Amherst Connects: a community dialogue

Nick Grabbe

We will have an opportunity on June 6 to move beyond the contentious politics surrounding the end of Town Meeting and the establishment of a Town Council.

In an event called Amherst Connects, international peace activist Paula Green of Leverett will encourage residents with different opinions about the town’s new charter to talk with each other, with the goal of diminishing the polarization of the recent campaign. Co-facilitator Pat Romney of Amherst has led similar dialogues here before.

Amherst Connects will take place in the Jones Library’s Woodbury Room on Wednesday, June 6, starting at 7:15 p.m.  Participants should use the rear door.

Paula Green (shown in photo) has been in the news recently because of a dialogue between Leverett residents, who voted overwhelmingly against Donald Trump, and a county in eastern Kentucky, which gave most of their votes to him. But she has been doing this work for many years, and in 1994 founded the Karuna Center for Peacebuilding, with offices in Amherst. Her mission to bring warring tribes together has sent her to many countries with major conflicts, including Rwanda, Bosnia and the Mideast.

We envision a just and peaceful world in which difference is a source of creativity and strength,” Green has said. “The way people vote is a small measure of their humanity.”

If she can empower Trump and Clinton voters – not to mention Palestinians and Israelis – to develop mutual understanding, maybe she can, with Romney’s help, do the same for supporters and opponents of our new charter.

Amherst Connects is not about re-arguing the details of the charter or trying to convert people. It’s about seeking common ground, shattering stereotypes, and building a diverse and inclusive process to help Amherst move forward with a new form of government.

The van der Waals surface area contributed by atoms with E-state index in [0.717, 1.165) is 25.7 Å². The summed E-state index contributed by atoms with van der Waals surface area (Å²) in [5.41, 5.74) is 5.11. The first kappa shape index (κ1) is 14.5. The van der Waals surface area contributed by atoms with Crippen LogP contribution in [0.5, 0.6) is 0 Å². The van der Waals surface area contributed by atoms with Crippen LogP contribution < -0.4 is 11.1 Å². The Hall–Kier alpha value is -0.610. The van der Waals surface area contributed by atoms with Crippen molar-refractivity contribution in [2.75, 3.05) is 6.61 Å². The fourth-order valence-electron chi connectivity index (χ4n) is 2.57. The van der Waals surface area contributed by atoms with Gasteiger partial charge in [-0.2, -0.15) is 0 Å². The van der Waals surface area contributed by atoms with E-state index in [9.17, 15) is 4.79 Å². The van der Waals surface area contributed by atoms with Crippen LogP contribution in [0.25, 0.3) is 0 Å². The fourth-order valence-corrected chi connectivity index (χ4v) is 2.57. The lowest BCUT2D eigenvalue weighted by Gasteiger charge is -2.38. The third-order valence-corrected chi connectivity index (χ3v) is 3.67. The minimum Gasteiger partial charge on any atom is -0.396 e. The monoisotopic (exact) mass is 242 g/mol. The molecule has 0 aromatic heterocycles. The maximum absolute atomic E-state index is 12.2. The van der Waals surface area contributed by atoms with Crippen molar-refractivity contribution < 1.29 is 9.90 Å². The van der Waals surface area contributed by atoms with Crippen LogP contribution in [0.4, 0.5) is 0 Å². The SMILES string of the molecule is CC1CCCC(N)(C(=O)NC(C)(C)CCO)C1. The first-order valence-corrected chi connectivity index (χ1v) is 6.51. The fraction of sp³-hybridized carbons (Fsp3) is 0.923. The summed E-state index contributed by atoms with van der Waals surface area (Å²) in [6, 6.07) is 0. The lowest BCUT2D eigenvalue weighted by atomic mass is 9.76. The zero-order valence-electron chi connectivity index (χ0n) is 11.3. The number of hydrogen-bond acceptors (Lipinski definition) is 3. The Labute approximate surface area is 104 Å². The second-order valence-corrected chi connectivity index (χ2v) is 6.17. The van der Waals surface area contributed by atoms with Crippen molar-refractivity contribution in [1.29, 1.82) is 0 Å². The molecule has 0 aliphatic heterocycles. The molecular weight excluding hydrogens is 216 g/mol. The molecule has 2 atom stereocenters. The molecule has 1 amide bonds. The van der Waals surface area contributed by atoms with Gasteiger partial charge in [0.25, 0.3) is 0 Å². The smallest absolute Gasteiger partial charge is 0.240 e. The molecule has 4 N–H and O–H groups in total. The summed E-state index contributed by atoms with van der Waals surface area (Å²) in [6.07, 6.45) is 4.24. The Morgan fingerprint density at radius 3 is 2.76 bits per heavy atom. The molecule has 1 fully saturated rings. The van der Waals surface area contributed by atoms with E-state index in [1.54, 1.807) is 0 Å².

I was there when Romney led a dialogue in 2000 between supporters and opponents of the high school’s cancellation of a student production of “West Side Story” because of complaints that it would cause pain and anguish for Latinos. In March, when the charter campaign got intense, and my friendship with some opponents became strained, I asked her if she could help knit the fabric of the community together after the election.

Romney agreed to meet with me to plan an event, and asked me to invite someone on the other side. I chose Gerry Weiss, who served with me on the Charter Commission. The three of us met the day after the March 27 election. Romney then asked Green (both are psychologists) to join the effort.

On April 25, they led a discussion involving a diverse group of 14 residents selected by Weiss and me, evenly split between “yes” and “no” voters. It was a kind of rehearsal for the larger group meeting on June 6.

With help from the two facilitators, I expect that many charter supporters and opponents who attend will realize that they have common goals for Amherst, such as good schools, affordable housing, smart development, open space preservation, and improved infrastructure. Former charter foes can be allies on other issues; Gerry Weiss and I disagreed about the charter, but we both supported the plan for a new elementary school. I’d rather not see Amherst’s politics congeal into two rigid factions opposing each other on every issue.

What do I hope Amherst Connects can achieve?

Now that Amherst has had its last Annual Town Meeting, I hope that numerous members who loved the 80-year-old institution will redirect their civic-mindedness and feel comfortable running for the new Town Council. The town would be best served if voters have a wide choice of candidates in the primary Sept. 4 and the election Nov. 6. The deadline for submitting nomination papers is June 29; so far about 15 people (mostly charter supporters) have requested them so far.

I also hope that Amherst Connects can help change our town’s political culture. The charter debate, and the one over the school project, were often marred by vituperation, talking past one another, unsubstantiated charges and bitter retorts. “You didn’t listen” often replaced “Let’s agree to disagree.”

Despite the bad example provided by our national government, I hope we can rediscover the virtues of respectful disagreement, civility, and factual debate.

I encourage everyone who wants the best for our town to come to Amherst Connects on June 6. This will be a great opportunity to bring our community together.


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